Sean Reid has pointed out to me that, in fact, one CANNOT move the focus-point around in the OVF. What is being displayed on the overlay is the point on the screen (approximately) which will be brought up as an enlarged view on the EVF is you depress a particular button.  This 'zoom-in' focus assist will be useful, but it's more limited than what I got the impression the camera could do.

I will write a longer clarification of this in my next installment. (this limitation makes sense when the impact of paralax with the OVF is taken into account)

The X-Pro1 also does not have focus-peaking. Focus peaking is a really annoying way to focus, imho, but it works.  The raison-d'etre of the X-Pro 1 is that it autofocuses.   I suspect the camera's use with Leica glass will be limited to tripod-based scenics, using liveview.  That said, I suspect that the image quality will be phenomenal, since one's only using the sweet-spot of the already super-sweet Leica glass, and without an AA filter.  It will make us all wish the M10 will scale a sensor of this quality out to FF size (ie: 35-40MP) to really USE the Leica glass.

Many thanks, I look forward to further instalments.
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« Reply #17 on: March 10, 2012, 04:17:36 PM »
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Am I the only one who cringes when he calls this a "range finder?"  Over and over again.  
That made me cringe too, over and over.  "Rangefinder" and "RF" have a clear and accepted meaning.  Redefining a word just because you want to doesn't make any sense to me.  There are very few true rangefinder cameras around, so we're just going to expand that term to describe other attributes?  That's a bit like expanding the term "citrus" to include bananas, or expanding the term "cotton" to include polyester.  Let's please call a thing what it is, not what something else is.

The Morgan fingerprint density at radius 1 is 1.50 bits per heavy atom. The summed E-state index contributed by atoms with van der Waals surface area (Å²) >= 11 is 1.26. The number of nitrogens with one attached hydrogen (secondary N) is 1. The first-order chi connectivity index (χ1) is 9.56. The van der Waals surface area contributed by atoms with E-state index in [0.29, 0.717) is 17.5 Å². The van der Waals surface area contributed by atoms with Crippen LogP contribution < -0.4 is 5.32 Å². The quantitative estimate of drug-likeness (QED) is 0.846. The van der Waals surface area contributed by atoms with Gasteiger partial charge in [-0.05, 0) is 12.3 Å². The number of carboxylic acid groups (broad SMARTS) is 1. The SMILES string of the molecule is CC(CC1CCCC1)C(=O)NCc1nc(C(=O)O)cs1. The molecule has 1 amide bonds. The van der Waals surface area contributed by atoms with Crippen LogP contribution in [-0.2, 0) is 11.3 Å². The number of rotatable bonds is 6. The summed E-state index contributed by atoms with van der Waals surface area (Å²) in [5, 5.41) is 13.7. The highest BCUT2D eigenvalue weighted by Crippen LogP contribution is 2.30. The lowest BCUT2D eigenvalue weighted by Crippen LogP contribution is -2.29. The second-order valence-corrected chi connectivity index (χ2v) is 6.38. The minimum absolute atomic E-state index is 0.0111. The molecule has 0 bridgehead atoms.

Not having a rangefinder doesn't make it a bad camera.  Far from it.  Skipping the rangefinder mechanism is what allows autofocus and accurate framing with a wide range of lenses.  Not having a rangefinder is an important selling point for this camera, because in at least one important way it is BETTER than a rangefinder:  it has autofocus. Smiley  And it has a hybrid viewfinder, which no rangefinder camera offers.  Not having a rangefinder is part of the reason this camera exists, and it is one reason why many photographers will buy it, especially photographers who, because of eyesight or other reasons, would not get along with a rangefinder.
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michael
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« Reply #18 on: March 10, 2012, 04:23:33 PM »
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Language is malleable and the meaning of words change over time.

We speak of "dialing" a phone, yet when was the last time that any of us saw an actual dial on a telephone.

Michael

"When I use a word," Humpty Dumpty said, in a rather scornful tone, "it means just what I choose it to mean - neither more nor less."
"The question is," said Alice, "whether you can make words mean so many different things."
"The question is," said Humpty Dumpty, "which is to be master - that's all."
Through the Looking Glass.
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« Reply #19 on: March 10, 2012, 04:28:31 PM »
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It is called "significant figures." Your stress on your idea of perfection has nothing to do with the reality of there issue. You don't use micron scales to design houses for a good reason. Your technical-only approach to photography is not really valid.
Well said.  This quest for some imaginary perfect exposure reveals a misunderstanding of exposure.  The correct exposure is the one that feels right; no further precision is needed.  Now I need to go adjust the temperature by a few hundredths of a degree. Wink.